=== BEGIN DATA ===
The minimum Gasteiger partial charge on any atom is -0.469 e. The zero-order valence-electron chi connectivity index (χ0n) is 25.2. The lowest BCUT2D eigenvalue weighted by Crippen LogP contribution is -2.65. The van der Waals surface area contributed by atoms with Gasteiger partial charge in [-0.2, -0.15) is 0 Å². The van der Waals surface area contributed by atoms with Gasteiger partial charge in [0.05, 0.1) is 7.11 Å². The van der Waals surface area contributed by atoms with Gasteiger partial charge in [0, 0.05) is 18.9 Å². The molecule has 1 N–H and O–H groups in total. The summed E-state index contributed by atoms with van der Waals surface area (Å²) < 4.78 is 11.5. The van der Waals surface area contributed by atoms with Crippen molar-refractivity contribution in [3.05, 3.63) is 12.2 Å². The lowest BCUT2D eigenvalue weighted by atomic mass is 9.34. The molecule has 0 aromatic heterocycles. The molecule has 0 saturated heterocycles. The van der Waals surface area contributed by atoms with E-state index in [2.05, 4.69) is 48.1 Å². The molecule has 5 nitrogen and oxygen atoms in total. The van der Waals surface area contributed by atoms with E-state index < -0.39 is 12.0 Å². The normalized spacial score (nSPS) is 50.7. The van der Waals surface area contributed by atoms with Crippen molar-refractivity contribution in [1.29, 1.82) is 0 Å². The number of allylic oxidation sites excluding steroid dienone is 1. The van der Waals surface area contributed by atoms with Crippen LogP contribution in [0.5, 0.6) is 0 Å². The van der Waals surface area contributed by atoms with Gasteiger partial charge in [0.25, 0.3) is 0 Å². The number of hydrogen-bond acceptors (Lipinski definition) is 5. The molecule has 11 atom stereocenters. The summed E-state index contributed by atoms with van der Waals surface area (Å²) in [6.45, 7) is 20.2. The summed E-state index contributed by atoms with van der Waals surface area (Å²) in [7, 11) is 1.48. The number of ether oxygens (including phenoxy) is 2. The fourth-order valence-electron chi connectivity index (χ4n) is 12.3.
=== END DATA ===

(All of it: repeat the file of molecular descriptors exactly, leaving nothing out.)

The minimum Gasteiger partial charge on any atom is -0.469 e. The zero-order valence-electron chi connectivity index (χ0n) is 25.2. The lowest BCUT2D eigenvalue weighted by Crippen LogP contribution is -2.65. The van der Waals surface area contributed by atoms with Gasteiger partial charge in [-0.2, -0.15) is 0 Å². The van der Waals surface area contributed by atoms with Gasteiger partial charge in [0.05, 0.1) is 7.11 Å². The van der Waals surface area contributed by atoms with Gasteiger partial charge in [0, 0.05) is 18.9 Å². The molecule has 1 N–H and O–H groups in total. The summed E-state index contributed by atoms with van der Waals surface area (Å²) < 4.78 is 11.5. The van der Waals surface area contributed by atoms with Crippen molar-refractivity contribution in [3.05, 3.63) is 12.2 Å². The lowest BCUT2D eigenvalue weighted by atomic mass is 9.34. The molecule has 0 aromatic heterocycles. The molecule has 0 saturated heterocycles. The van der Waals surface area contributed by atoms with E-state index in [2.05, 4.69) is 48.1 Å². The molecule has 5 nitrogen and oxygen atoms in total. The van der Waals surface area contributed by atoms with E-state index < -0.39 is 12.0 Å². The normalized spacial score (nSPS) is 50.7. The van der Waals surface area contributed by atoms with Crippen molar-refractivity contribution in [1.29, 1.82) is 0 Å². The number of allylic oxidation sites excluding steroid dienone is 1. The van der Waals surface area contributed by atoms with Crippen LogP contribution in [0.5, 0.6) is 0 Å². The van der Waals surface area contributed by atoms with Gasteiger partial charge in [0.25, 0.3) is 0 Å². The number of hydrogen-bond acceptors (Lipinski definition) is 5. The molecule has 11 atom stereocenters. The summed E-state index contributed by atoms with van der Waals surface area (Å²) in [6.45, 7) is 20.2. The summed E-state index contributed by atoms with van der Waals surface area (Å²) in [7, 11) is 1.48. The number of ether oxygens (including phenoxy) is 2. The fourth-order valence-electron chi connectivity index (χ4n) is 12.3.